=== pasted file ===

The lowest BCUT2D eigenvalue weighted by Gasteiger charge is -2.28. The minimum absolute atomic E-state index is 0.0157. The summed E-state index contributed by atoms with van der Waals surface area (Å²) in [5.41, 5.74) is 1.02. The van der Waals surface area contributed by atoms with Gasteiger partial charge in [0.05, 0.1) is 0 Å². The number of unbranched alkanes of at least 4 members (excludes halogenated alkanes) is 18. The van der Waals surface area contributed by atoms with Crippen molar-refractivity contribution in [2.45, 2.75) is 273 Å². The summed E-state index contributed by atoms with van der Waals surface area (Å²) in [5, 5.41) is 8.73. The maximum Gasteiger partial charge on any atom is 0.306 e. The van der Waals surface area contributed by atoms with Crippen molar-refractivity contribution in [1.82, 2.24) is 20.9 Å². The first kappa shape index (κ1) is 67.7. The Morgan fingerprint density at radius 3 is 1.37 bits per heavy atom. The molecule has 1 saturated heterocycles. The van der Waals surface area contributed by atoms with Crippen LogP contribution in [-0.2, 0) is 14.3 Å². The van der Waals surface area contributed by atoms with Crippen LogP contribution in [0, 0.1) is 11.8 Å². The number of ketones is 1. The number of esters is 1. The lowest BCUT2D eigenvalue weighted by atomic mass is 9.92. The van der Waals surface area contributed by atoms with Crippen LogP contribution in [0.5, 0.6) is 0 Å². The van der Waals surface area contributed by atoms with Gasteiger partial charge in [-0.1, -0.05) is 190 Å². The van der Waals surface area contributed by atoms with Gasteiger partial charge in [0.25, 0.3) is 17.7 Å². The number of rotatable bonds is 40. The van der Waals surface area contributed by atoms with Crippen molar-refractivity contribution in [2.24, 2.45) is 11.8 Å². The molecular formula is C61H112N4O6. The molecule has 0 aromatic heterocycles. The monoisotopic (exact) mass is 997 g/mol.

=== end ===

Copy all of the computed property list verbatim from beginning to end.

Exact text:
The lowest BCUT2D eigenvalue weighted by Gasteiger charge is -2.28. The minimum absolute atomic E-state index is 0.0157. The summed E-state index contributed by atoms with van der Waals surface area (Å²) in [5.41, 5.74) is 1.02. The van der Waals surface area contributed by atoms with Gasteiger partial charge in [0.05, 0.1) is 0 Å². The number of unbranched alkanes of at least 4 members (excludes halogenated alkanes) is 18. The van der Waals surface area contributed by atoms with Crippen molar-refractivity contribution in [2.45, 2.75) is 273 Å². The summed E-state index contributed by atoms with van der Waals surface area (Å²) in [5, 5.41) is 8.73. The maximum Gasteiger partial charge on any atom is 0.306 e. The van der Waals surface area contributed by atoms with Crippen molar-refractivity contribution in [1.82, 2.24) is 20.9 Å². The first kappa shape index (κ1) is 67.7. The Morgan fingerprint density at radius 3 is 1.37 bits per heavy atom. The molecule has 1 saturated heterocycles. The van der Waals surface area contributed by atoms with Crippen LogP contribution in [-0.2, 0) is 14.3 Å². The van der Waals surface area contributed by atoms with Crippen LogP contribution in [0, 0.1) is 11.8 Å². The number of ketones is 1. The number of esters is 1. The lowest BCUT2D eigenvalue weighted by atomic mass is 9.92. The van der Waals surface area contributed by atoms with Crippen LogP contribution in [0.5, 0.6) is 0 Å². The van der Waals surface area contributed by atoms with Gasteiger partial charge in [-0.1, -0.05) is 190 Å². The van der Waals surface area contributed by atoms with Gasteiger partial charge in [0.25, 0.3) is 17.7 Å². The number of rotatable bonds is 40. The van der Waals surface area contributed by atoms with Crippen molar-refractivity contribution in [2.24, 2.45) is 11.8 Å². The molecular formula is C61H112N4O6. The molecule has 0 aromatic heterocycles. The monoisotopic (exact) mass is 997 g/mol.